At recent shows, I’ve been reading audience volunteers’ text messages, and it’s the most interesting thing to me. It’s so personal. You can see the ebbs and flows of a whole relationship over the course of 10 to 15 short sentences. You also see how these unofficial rules about waiting to text, not sending a second text before hearing back from the first, etc., are so widespread, and so adopted by our culture. I read this one guy’s texts where he texted a girl once and then texted again an hour later, after she didn’t respond. There were audible gasps in the audience when I read that. The fact that that provoked that kind of reaction fascinating to me. So many people are dealing with that nonsense, and from doing shows about it, it seems like a there is a lot of frustration, and many people are just sick of that shit, and wish they could just spend more time with people in person.

I haven’t had the chance to see his Buried Alive show, and yet I’m already looking forward to his next hour.

In Defense of Slow TV

The AV Club’s Todd VanDerWerff wonders if Netflix’s new programming strategy — namely, premiering entire seasons of new shows like House of Cards at the same time — will kill the “golden age” of television:

Shortly after the 30 Rock finale aired, I was talking with someone who’s around a decade younger than me. “I’m glad it’s ending!” he said. When I asked why, he said that he likes to watch things all at once, and now that the show was over, he could binge on it over the course of a week or two. Now that the story was “complete,” it was finally time to watch 30 Rock without having to wait. The marathon—of a season or a whole series—had become essentially the only way he watched television, and that was how he preferred it. Sitting and watching one episode per week was, to him at least, for suckers, for people who were tied too closely to the old ways of doing business, and weren’t ready for the wave that was coming to wash away TV as we know it.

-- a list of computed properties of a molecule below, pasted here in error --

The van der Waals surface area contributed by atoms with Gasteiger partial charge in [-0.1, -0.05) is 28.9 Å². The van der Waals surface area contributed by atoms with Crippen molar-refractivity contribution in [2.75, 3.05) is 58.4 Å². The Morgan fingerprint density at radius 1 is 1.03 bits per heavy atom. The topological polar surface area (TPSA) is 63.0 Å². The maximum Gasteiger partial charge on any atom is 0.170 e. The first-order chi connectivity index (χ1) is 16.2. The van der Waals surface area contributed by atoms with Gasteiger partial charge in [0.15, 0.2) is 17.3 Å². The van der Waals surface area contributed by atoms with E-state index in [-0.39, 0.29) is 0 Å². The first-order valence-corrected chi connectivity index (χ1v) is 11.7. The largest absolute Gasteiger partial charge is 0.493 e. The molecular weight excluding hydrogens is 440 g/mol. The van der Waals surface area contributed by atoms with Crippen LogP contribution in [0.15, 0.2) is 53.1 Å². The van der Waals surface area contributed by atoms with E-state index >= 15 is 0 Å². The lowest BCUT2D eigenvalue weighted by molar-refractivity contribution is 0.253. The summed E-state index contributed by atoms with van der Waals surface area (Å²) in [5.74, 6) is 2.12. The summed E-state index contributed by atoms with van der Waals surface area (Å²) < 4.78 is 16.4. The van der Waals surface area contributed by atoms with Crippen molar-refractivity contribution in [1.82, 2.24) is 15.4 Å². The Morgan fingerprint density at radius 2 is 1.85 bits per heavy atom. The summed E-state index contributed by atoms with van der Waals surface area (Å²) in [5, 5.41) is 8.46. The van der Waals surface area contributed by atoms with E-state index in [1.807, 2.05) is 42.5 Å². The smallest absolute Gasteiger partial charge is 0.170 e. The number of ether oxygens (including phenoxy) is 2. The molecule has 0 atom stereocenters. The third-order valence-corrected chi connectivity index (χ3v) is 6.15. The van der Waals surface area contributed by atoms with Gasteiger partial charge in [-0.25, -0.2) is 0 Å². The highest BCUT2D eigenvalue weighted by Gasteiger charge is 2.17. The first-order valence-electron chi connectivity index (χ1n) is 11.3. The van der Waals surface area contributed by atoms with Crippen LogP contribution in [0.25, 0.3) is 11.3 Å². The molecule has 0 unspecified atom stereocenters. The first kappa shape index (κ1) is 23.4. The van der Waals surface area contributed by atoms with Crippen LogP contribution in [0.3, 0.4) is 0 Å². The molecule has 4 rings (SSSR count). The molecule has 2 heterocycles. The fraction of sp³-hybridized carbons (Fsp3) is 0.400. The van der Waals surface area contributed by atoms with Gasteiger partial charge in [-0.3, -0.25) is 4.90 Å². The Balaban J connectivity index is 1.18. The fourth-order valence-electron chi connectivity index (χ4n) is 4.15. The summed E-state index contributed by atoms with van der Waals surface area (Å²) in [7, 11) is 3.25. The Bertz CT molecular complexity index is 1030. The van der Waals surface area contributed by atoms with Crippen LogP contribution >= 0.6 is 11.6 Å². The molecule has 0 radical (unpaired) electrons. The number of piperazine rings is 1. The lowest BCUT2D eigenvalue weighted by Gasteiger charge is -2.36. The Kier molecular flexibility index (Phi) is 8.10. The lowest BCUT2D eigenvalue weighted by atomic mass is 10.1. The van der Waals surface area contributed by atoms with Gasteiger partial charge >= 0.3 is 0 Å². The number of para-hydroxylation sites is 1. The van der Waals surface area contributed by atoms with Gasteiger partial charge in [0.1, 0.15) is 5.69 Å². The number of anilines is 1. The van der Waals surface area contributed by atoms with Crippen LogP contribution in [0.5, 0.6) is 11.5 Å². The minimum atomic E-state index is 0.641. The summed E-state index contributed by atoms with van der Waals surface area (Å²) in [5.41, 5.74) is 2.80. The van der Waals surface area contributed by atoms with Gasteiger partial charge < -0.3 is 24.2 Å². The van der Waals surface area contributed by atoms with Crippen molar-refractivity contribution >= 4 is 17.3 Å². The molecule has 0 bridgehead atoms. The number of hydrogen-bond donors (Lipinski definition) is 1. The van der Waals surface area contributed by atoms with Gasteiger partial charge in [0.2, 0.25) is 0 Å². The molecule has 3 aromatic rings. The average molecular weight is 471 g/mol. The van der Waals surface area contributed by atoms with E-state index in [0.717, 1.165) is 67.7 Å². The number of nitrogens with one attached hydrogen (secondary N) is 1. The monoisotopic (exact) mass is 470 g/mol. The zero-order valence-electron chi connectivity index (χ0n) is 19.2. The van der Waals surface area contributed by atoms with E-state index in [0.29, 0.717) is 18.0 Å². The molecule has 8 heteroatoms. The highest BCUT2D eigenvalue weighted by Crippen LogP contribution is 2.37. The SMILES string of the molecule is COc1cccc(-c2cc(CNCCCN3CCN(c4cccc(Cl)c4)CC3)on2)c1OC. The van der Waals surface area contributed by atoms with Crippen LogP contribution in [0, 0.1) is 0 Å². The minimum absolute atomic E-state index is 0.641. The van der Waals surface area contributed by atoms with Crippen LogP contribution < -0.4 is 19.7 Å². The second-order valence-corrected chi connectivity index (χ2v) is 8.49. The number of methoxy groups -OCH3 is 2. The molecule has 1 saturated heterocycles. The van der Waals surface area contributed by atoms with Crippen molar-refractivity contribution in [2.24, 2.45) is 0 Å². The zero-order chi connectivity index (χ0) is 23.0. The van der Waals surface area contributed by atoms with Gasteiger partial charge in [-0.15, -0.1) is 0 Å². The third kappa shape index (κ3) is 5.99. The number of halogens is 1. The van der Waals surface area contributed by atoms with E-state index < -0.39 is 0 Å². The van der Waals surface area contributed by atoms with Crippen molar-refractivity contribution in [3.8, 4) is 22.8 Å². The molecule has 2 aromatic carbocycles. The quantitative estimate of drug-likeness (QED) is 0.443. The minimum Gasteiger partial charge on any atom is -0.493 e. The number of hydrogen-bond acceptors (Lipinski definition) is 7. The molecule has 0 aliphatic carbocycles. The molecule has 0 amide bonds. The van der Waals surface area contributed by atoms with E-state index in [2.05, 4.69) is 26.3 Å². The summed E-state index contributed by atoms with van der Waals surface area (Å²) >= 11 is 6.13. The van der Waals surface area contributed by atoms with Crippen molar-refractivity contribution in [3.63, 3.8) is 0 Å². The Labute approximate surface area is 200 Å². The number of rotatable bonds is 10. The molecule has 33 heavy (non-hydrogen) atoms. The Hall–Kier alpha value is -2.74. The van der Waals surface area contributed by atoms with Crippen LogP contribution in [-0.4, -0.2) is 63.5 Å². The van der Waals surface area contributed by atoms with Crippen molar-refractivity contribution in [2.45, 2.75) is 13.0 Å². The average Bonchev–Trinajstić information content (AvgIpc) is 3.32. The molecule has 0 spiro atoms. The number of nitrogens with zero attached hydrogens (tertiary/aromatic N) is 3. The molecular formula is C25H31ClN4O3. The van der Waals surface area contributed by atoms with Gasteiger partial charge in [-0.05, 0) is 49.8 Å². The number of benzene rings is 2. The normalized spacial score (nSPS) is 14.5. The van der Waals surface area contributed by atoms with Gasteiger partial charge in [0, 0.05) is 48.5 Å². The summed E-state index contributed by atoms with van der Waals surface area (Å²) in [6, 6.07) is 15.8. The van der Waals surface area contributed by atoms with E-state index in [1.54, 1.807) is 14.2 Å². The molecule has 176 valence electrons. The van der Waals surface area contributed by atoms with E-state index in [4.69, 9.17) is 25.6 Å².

Needless to say, as someone who edits and writes for a section that lives and dies by the weekly TV review, I take the opposite point of view, and not just because I’ve written before about the pleasures of “slow TV.”

While VanDerWerff is primarily concerned with how TV shows differ when premiered as weekly episodes, or as entire chunks of story, I’m interested in how this “binge” viewing will happen without a build-up of interest.

I haven’t yet watched House of Cards, and wonder if or when I will.  Part of the allure of “binge viewing” is having a number of friends/peers/writers recommend something to you: as the number of recommendations grow, so too does the expectation that this show will be worth watching.  But such recommendations typically grow over time: initial reviews, followed by live viewers, followed by people who record episodes, followed by people who take a chance on the first season DVD set.

The potential downside I see to premiering a show like House of Cards all at once is that many of us will look around and wonder who’s jumping in the pool first.  Certainly, there are plenty of people who have decided to take a chance on the show, and have likely stuck with it longer than they would have if it aired on a weekly basis.  But given that the general reaction has been mixed, where does the show go from here?  I doubt the early reviews have built up interest — if anything, interest in the show has taken a hit since it’s been released.  Will those initial viewers be around when the second season is released?  Will there be a clamor for the show to return, or will it simply be forgotten?